Malware Incidents on the Rise at IRS

Inspector General: 11 % of Servers Not Scanned Regularly Malware infecting Internal Revenue Service computers increased by 45 percent last year to 961 incidents, according to a Treasury Department inspector general's report.

Though IRS automatically scans workstations weekly for malware, only 89 percent of the agency's servers are scanned each week. The others were either scanned less often or not at all, the IG said. "The introduction of malware on servers is particularly risky because many users access them, making the spread of the malware to other computer systems more likely," wrote Michael Phillips, Treasury deputy inspector general for audit.

It's not that the IRS isn't taking steps to thwart malware. In fact, Phillips noted, the agency had adequately implemented many of the enhanced controls outlined in a December 2007 Treasury memorandum to block known malicious sites and prohibit administrator accounts from receiving e-mail from accounts outside of the department. The IRS is also adequately preventing access to online e-mail accounts outside of the Department for all user accounts, in compliance with its own policy.

Still, the IG said, the IRS hasn't fully enforced a department memorandum that prohibits administrators from using their administrator accounts to access the Internet unless authorized in writing by the agency's CIO or designee. The IG identified 63 administrator accounts that had accessed Internet websites 820 times in just a single week without the CIO authorization.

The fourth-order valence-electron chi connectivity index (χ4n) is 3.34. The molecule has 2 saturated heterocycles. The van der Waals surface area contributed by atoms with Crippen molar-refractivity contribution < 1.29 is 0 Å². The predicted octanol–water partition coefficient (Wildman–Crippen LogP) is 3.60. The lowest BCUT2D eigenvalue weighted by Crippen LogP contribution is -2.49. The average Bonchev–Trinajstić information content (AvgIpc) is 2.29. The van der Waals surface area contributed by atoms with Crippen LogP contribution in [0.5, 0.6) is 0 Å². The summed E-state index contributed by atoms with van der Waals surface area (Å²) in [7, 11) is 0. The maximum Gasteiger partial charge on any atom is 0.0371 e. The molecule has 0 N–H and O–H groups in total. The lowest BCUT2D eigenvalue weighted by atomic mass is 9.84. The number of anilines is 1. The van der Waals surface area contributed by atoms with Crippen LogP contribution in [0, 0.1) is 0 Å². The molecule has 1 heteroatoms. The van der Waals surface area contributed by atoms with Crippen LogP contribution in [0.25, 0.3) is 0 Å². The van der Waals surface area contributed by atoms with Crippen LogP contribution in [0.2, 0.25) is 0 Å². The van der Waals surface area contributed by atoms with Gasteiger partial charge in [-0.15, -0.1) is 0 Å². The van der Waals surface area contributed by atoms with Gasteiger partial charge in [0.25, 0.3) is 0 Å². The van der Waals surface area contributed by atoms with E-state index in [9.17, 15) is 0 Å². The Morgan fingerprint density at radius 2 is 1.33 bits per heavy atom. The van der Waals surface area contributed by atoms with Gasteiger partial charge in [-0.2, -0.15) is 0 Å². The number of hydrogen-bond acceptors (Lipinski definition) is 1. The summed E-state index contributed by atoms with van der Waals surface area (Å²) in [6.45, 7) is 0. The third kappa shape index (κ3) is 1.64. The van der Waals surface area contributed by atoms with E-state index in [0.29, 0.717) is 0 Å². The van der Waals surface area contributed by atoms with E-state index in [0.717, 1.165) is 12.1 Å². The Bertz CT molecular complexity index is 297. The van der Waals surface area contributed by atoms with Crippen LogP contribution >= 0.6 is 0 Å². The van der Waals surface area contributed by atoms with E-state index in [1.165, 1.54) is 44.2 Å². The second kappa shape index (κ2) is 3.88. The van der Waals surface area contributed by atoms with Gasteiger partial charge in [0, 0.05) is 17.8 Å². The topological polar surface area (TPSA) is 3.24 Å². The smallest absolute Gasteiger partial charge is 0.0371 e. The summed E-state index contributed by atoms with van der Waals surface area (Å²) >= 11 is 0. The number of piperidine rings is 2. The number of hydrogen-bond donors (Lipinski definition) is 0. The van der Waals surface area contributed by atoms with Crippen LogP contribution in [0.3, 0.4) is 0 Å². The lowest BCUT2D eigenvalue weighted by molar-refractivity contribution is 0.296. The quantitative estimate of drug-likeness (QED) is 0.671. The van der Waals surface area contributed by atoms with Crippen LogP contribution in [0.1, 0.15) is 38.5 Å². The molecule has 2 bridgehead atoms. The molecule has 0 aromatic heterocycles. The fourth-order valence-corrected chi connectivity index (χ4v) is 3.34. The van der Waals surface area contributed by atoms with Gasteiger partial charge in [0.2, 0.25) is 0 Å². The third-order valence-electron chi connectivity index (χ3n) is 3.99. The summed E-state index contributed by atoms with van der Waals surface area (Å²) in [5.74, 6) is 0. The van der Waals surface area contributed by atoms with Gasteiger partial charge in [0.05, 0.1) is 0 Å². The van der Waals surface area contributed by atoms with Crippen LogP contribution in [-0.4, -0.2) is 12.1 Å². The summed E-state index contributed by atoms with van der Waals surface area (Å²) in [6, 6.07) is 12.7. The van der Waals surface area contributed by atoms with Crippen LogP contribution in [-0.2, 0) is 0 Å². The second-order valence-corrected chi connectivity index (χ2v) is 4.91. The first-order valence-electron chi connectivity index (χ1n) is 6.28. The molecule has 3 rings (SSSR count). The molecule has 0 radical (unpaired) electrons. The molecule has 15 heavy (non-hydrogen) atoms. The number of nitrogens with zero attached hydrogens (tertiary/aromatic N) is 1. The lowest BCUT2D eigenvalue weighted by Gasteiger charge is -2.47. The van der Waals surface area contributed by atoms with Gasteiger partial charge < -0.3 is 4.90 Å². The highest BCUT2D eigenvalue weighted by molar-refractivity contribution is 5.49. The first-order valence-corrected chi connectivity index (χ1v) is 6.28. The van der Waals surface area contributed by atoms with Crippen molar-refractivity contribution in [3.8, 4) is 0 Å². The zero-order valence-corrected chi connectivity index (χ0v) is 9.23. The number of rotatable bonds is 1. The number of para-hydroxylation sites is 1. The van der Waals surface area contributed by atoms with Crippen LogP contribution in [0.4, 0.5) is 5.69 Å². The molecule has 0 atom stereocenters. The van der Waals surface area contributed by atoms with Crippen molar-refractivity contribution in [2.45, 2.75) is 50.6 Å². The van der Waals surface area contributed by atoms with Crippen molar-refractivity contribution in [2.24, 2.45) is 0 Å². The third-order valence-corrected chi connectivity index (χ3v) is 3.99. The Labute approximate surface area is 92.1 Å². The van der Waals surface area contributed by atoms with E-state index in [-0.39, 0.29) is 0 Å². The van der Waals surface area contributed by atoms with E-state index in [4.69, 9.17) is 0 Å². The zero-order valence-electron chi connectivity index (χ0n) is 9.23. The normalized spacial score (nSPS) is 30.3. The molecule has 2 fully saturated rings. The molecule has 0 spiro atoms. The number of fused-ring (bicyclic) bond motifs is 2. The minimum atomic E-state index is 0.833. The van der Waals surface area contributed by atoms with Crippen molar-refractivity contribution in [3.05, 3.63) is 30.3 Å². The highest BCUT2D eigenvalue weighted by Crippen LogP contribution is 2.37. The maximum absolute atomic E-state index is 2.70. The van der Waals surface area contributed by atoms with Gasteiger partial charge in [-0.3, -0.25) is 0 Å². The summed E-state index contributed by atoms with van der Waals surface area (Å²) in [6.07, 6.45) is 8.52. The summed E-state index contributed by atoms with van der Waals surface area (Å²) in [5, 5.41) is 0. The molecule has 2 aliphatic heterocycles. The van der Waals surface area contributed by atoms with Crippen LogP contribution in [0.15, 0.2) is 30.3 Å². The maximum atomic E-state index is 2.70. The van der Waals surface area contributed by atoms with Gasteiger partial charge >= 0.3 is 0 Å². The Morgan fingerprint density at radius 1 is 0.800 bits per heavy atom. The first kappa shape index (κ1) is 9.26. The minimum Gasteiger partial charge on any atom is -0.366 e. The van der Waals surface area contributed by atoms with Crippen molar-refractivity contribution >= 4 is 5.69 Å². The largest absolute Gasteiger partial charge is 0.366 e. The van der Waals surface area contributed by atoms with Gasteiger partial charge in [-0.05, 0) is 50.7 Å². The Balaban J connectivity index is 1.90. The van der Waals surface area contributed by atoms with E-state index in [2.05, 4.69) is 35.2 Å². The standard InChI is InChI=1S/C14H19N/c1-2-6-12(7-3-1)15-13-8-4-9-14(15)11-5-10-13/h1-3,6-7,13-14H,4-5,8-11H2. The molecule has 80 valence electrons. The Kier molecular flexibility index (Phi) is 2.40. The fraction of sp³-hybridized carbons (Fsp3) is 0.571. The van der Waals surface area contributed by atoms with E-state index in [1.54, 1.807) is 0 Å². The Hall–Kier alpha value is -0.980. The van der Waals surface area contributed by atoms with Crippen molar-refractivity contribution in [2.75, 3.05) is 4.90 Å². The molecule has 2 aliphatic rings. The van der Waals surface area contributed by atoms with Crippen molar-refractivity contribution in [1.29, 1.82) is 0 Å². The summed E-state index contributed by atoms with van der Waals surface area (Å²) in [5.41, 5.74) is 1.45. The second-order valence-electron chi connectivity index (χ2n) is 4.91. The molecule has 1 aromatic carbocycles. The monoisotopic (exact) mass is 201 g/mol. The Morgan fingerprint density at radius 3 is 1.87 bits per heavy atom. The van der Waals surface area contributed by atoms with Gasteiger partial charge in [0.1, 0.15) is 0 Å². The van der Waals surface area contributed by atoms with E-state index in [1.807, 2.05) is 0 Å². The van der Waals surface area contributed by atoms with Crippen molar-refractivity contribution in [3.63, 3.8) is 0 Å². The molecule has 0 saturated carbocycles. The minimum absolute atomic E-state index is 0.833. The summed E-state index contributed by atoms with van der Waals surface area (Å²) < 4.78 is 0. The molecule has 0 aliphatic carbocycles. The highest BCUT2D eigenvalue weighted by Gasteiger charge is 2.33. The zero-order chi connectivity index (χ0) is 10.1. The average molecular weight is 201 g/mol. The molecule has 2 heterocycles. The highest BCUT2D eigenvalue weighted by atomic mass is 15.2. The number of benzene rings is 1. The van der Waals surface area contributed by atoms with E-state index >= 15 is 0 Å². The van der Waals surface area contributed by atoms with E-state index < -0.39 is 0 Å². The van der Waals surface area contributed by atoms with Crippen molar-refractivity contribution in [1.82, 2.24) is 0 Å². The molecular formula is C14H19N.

The IG recommended the IRS chief information office:

Schedule automatic scans of antivirus software on servers.
Regularly remind administrators not to use their administrator accounts to access the Internet, and monitor Internet activity to determine whether administrators comply with this control.
Notify employees and their managers when their activity results in a successful malicious code incident, particularly when the activity is a violation of IRS policy.
Update IRS security awareness training to include the use of portable and removable media among the common ways in which users can introduce malicious code to the network and their potential effects.

In responding to the IG audit, IRS management agreed to institute weekly automated antivirus scans of servers, as well as monitor for unauthorized administrator Internet access and use the security awareness training course required by Treasury that address the proper use of portable and removable devices.


About the Author

Eric Chabrow

Eric Chabrow

Retired Executive Editor, GovInfoSecurity

Chabrow, who retired at the end of 2017, hosted and produced the semi-weekly podcast ISMG Security Report and oversaw ISMG's GovInfoSecurity and InfoRiskToday. He's a veteran multimedia journalist who has covered information technology, government and business.




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